Human rights activists blame under-reporting and low convictions for frequent acquittals.
Pakistan Prime Minister Calls for Public Hangings, Chemical Castration of Rapists
A week after two headline-grabbing reports of sexual violence in Pakistan, Prime Minister Imran Khan said rapists should be handed down the most severe punishments — either public hanging or chemical castration.
In a television interview, Khan said the motorway rape case had shaken the nation and that he was worried about sex crimes rising at an alarming rate in Pakistan. In the case he was referring to, a woman was pulled from her car and sexually assaulted in front of her children.
“The rapists, and those who abuse children, should be given exemplary punishments,” he said. “In my opinion, they should be hanged.”
As he called for severe forms of punishment, experts said it was the certainty of punishment, not its severity, that would act as a deterrent.
Khan, however, acknowledged that public hangings would not be possible because they would be unacceptable to the international community.
“We had discussions about punishment,” he said. “Unfortunately, we were told public hangings would not be internationally acceptable. The European Union has granted us a GSP-Plus trade status, which will be affected.”
The 2019 report of the Human Rights Commission of Pakistan states that in the province of Punjab alone, of the 7,678 cases of violence against women, only 315 resulted in convictions.
Rape is an underreported crime in Pakistan. There is no reliable or centralized data. The police claim more victims are coming forward to report because of the public awareness campaigns, but the prosecution rate is very low. Typically, it’s the cases highlighted in the media that are prosecuted.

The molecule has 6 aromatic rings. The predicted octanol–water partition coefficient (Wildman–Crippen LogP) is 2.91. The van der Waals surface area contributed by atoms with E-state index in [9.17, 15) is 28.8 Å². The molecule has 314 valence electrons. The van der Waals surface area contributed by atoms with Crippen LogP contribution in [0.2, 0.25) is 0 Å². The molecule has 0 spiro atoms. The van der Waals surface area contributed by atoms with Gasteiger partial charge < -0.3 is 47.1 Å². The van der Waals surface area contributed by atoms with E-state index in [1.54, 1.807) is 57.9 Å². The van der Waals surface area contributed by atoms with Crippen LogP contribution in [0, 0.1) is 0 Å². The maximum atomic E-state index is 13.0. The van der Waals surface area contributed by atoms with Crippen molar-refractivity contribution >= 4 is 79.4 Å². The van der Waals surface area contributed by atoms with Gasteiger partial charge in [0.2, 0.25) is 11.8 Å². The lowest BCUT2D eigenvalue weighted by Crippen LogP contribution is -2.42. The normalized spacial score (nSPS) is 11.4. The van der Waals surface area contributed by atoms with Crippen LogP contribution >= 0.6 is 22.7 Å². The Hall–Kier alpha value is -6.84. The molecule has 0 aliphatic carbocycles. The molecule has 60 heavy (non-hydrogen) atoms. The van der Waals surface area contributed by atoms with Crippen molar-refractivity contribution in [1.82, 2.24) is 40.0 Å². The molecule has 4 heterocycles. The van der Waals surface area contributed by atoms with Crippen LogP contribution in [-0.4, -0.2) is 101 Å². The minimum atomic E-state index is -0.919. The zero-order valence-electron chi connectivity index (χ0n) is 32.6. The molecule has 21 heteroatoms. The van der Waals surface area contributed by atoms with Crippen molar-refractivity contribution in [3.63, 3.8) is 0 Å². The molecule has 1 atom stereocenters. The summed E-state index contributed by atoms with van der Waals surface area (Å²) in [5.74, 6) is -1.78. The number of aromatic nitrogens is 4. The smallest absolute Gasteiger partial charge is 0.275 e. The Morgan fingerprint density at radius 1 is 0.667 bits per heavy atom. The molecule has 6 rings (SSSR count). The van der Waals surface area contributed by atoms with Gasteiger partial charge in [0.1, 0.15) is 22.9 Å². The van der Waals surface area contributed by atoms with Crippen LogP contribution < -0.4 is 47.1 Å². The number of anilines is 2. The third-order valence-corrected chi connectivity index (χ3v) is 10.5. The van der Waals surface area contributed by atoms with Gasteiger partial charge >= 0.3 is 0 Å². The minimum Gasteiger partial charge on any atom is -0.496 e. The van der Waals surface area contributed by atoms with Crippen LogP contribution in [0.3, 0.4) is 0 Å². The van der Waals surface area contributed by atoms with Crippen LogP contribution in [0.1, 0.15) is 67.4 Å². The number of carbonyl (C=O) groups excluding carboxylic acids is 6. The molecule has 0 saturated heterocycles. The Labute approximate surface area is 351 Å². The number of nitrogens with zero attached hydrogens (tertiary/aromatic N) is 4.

Underreporting makes it difficult to gauge the magnitude of the problem. Experts agree the reported cases of rape are a minuscule percentage of the actual incidents. The absence of reporting mechanisms and environments sensitive to the issue discourage victims.
During the TV interview, Khan, looking at other options, also suggested “chemical or surgical castration” of rapists depending on the severity of the crime.
Several U.S. states, including California and Florida, allow for convicted sex offenders to be injected with Depo Provera, a birth-control drug. Often called “chemical castration,” the drug is meant to quell the sex drive of the offenders by lowering their testosterone to pre-puberty levels. It does not render any permanent physical changes.
Dr. Sohail Ahmed, a physician in Islamabad, said such methods are effective in the West, but would not be in Pakistan.
“These medicines or injections should be given over time for them to [have an] effect,” he said. “Once the dosage is stopped, the offender will recover. Then what is to be done? Do we have an effective mechanism to track that person and administer a dosage? The answer is no.”
Ahmed said the most effective way of dealing with rapists is to surgically castrate them.
“The punishment for such heinous crimes should be surgical castration,” he said. “This will stop an offender permanently and would serve as a stern warning to others.”
The prime minister, in an address to parliament on Sept. 16, said the government recognized the fact that the number of reported cases of rape and child abuse is less than the actual number. He also said the primary suspect in the motorway rape case was involved in a similar incident in 2013.
Farzana Bari, a human rights activist, said it is good that the government is planning on amending the laws to deal with the issue.
“Not only are the cases increasing, but the brutality and callousness of the act are also becoming horrendous,” Bari said. “The government is talking about having a database of sex offenders. I would say better late than never. But we are ignoring the fact of low conviction rates in rape cases.”
Former additional attorney general Afnan Kundi, a Supreme Court lawyer, said while it is necessary to amend and update the laws, such legislation would only be effective if police investigations were also advanced.
“The offenders get acquitted not because of the laws but due to the negligence of the police in conducting their investigations,” Kundi said.
“The police perform only when their feet are held to the fire,” he said. “If they had done so with one of the earlier suspects, who was described as a habitual rapist, he might not have committed the recent rape.”
Under an anti-rape law passed in 2016, government officials can be punished for disclosing the identity of a victim and for attempting to hamper the investigation. However, weak implementation of the law allows such cases to drag on for years, resulting in victims’ loss of faith and trust in the judicial system.
(Edited by Siddharthya Roy and Judy Isacoff)